The education group behind one of the UK’s largest virtual fee-paying secondary schools and who advised on a failed online free school application is to float on the London Stock Exchange’s junior market.
Led during the Coalition years by former Ofsted chair Zenna Atkins, Wey Education plc told investors in 2011 that reforms such as free schools would “create increased opportunities for private sector companies to manage and run state-funded schools at all levels”.
Four years later, however, these opportunities have not materialised and the company is taking a different approach.
The company acquired online independent secondary school InterHigh Education Limited (InterHigh) in April. The group also includes Wey Consulting Ltd, which assists prospective free school and academy sponsors.
InterHigh offers iGCSEs and A-levels and had 435 students aged between 10 and 19 at the end of the summer term. The company describes it as an interactive school with classroom participation between teacher and student, with teaching delivered via a “resilient, cloud-based platform”.
Director of development at the virtual school, Jacqueline Daniell, told Schools Week in August that the virtual school was expanding because of “fewer options for students” in local sixth forms as many cut language offerings following budget cuts.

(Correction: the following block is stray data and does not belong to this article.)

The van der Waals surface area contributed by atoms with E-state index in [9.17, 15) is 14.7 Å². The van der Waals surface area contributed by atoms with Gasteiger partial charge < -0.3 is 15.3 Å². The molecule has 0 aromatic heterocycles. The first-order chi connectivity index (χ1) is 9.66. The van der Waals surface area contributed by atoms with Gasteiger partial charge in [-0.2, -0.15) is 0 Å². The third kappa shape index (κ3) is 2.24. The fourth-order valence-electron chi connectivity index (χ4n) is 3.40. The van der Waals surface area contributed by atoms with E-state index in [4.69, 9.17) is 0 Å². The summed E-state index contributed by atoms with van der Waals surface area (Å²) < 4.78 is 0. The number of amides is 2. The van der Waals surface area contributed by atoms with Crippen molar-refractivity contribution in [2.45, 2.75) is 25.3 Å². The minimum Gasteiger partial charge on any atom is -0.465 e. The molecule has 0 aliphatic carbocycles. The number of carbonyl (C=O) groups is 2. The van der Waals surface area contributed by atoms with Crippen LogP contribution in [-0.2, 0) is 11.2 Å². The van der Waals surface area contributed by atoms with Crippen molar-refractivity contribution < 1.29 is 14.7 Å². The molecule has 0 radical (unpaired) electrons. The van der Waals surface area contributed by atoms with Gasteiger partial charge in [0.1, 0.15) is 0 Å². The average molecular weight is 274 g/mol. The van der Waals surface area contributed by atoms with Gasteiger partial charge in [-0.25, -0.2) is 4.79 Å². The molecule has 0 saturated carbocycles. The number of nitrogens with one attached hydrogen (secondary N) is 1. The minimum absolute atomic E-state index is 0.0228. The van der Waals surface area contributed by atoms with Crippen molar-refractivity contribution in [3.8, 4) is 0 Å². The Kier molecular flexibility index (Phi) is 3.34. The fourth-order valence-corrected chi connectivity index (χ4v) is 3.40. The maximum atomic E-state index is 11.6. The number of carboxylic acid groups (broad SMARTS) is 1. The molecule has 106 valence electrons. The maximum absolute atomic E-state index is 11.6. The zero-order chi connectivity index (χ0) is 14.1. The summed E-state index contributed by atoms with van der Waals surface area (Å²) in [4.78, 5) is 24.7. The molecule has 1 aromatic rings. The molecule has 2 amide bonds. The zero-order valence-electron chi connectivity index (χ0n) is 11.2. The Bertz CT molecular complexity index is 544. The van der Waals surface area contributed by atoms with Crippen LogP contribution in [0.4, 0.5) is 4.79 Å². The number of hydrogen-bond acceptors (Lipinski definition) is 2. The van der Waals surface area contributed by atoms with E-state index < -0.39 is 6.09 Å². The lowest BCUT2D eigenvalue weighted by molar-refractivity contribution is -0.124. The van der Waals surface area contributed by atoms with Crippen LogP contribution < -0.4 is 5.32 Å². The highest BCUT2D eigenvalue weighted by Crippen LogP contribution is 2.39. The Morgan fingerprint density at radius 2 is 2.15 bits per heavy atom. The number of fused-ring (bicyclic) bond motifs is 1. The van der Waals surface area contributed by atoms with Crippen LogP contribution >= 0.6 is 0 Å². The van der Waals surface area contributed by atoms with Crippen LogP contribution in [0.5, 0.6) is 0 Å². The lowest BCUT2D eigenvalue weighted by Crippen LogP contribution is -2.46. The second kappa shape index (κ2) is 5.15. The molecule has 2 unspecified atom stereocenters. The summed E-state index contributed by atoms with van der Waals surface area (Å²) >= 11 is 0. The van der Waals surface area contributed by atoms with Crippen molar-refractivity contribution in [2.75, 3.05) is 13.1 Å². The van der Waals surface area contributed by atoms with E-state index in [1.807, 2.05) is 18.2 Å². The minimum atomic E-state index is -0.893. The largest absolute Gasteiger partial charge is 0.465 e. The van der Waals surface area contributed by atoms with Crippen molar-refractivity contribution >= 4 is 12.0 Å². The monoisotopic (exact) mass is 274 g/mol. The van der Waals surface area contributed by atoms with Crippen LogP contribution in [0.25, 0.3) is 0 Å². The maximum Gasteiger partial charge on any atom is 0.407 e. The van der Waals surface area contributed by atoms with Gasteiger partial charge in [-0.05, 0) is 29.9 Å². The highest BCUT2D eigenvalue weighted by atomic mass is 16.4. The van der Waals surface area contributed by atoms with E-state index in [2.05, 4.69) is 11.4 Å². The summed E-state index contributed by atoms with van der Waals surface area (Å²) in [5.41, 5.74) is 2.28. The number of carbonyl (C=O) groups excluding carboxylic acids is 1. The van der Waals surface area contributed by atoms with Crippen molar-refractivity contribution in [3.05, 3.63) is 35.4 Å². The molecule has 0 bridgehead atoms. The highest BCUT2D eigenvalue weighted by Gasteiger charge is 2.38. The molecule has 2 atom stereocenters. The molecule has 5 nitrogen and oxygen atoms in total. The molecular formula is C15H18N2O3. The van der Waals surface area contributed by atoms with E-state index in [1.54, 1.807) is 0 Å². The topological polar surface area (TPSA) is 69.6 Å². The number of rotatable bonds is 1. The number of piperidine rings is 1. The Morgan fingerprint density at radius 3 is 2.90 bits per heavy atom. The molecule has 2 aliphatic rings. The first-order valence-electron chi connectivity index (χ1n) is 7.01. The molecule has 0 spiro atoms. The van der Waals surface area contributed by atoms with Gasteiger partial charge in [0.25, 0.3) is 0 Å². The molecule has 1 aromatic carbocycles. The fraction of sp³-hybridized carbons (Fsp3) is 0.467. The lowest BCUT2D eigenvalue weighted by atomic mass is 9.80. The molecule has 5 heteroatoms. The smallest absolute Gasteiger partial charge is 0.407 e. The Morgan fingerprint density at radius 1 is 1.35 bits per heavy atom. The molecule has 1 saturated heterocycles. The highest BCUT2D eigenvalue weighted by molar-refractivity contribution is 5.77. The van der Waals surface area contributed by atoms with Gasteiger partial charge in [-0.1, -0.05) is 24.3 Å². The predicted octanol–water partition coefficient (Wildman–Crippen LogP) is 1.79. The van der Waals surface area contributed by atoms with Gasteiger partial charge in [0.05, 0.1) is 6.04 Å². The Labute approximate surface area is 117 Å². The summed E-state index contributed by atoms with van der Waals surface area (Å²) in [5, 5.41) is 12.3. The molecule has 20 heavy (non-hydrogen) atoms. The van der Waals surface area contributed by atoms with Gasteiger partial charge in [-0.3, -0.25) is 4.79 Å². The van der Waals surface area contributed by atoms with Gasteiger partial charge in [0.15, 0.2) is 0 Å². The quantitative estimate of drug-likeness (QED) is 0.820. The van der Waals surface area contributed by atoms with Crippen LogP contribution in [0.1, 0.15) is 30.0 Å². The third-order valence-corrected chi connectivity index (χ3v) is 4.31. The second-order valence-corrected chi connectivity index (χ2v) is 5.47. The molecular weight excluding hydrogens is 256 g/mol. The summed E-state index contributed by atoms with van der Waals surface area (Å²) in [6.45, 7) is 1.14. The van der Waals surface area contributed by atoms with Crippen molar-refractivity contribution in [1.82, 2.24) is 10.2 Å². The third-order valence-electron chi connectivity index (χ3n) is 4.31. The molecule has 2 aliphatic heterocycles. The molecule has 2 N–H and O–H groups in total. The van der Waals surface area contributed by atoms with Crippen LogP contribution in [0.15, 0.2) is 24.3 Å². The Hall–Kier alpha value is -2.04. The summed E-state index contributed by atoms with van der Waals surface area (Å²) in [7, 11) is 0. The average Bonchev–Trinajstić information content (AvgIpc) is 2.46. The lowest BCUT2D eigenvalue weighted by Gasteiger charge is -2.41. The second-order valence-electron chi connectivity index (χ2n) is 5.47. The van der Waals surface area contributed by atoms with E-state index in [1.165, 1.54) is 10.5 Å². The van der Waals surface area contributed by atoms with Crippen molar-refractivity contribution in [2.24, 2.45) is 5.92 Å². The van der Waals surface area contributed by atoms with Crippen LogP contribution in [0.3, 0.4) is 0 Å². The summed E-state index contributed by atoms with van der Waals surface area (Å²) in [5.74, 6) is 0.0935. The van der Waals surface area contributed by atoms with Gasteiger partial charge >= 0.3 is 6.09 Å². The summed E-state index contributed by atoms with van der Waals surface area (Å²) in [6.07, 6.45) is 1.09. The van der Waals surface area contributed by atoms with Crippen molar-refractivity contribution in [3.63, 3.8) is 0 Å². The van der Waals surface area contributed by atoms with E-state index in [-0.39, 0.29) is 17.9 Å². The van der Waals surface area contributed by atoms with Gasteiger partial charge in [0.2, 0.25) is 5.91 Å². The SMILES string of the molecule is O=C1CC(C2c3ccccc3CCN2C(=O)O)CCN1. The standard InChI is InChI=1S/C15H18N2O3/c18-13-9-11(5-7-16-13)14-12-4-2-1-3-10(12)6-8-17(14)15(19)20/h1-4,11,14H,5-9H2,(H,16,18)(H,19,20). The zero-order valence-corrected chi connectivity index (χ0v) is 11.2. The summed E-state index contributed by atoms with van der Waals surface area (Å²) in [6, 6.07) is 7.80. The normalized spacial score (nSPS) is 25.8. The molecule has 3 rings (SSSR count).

Non-executive chairman of Wey Education plc, David Massie, said the fees for InterHigh students were “roughly £2,500 for either eight IGCSEs or three A-levels”.
He said he had been pleased by the growth of InterHigh: “The new generation is more digitally aware than any generation has ever been and we think they welcome and embrace the idea of online education. We think there are significant growth prospects in the UK and overseas, both in traditional time zones and in Asia.”
Mr Massie was also a member of the team behind the Wey Education Schools Trust’s (WEST) free school application for a virtual, online school Wey Ecademy. Virtual schools are a part of the free school landscape in the US and, in most cases, are granted the same level of government funding as other schools. When the free schools programme opened in England, several US companies were tipped to open similar schools here. But the Department for Education (DfE) turned down WEST’s application last year.
Mr Massie said that WEST was originally created by the plc but had now moved out of the group to give it independence. A decision on whether WEST would re-submit an application for the “ecademy” would “depend on discussions with the DfE”.
Ms Atkins, chair of Ofsted from 2006-2010 and chief executive of Wey Education from 2010-2013, sold her 1.4 million shares in the plc in October.
In 2011 Wey Education applied to be the day-to-day for-profit managers of Breckland Free School. IES trumped them to the post but the company has yet to turn a profit.
Wey Education plc’s unaudited interim results for the first six months of 2015 showed a group turnover of £353,000, a significant increase on 2014’s turnover of £27,000. This included sales of £347,000 from the InterHigh business. The plc overall made a consolidated loss for the period of £187,000 (reduced from £313,000 in 2014).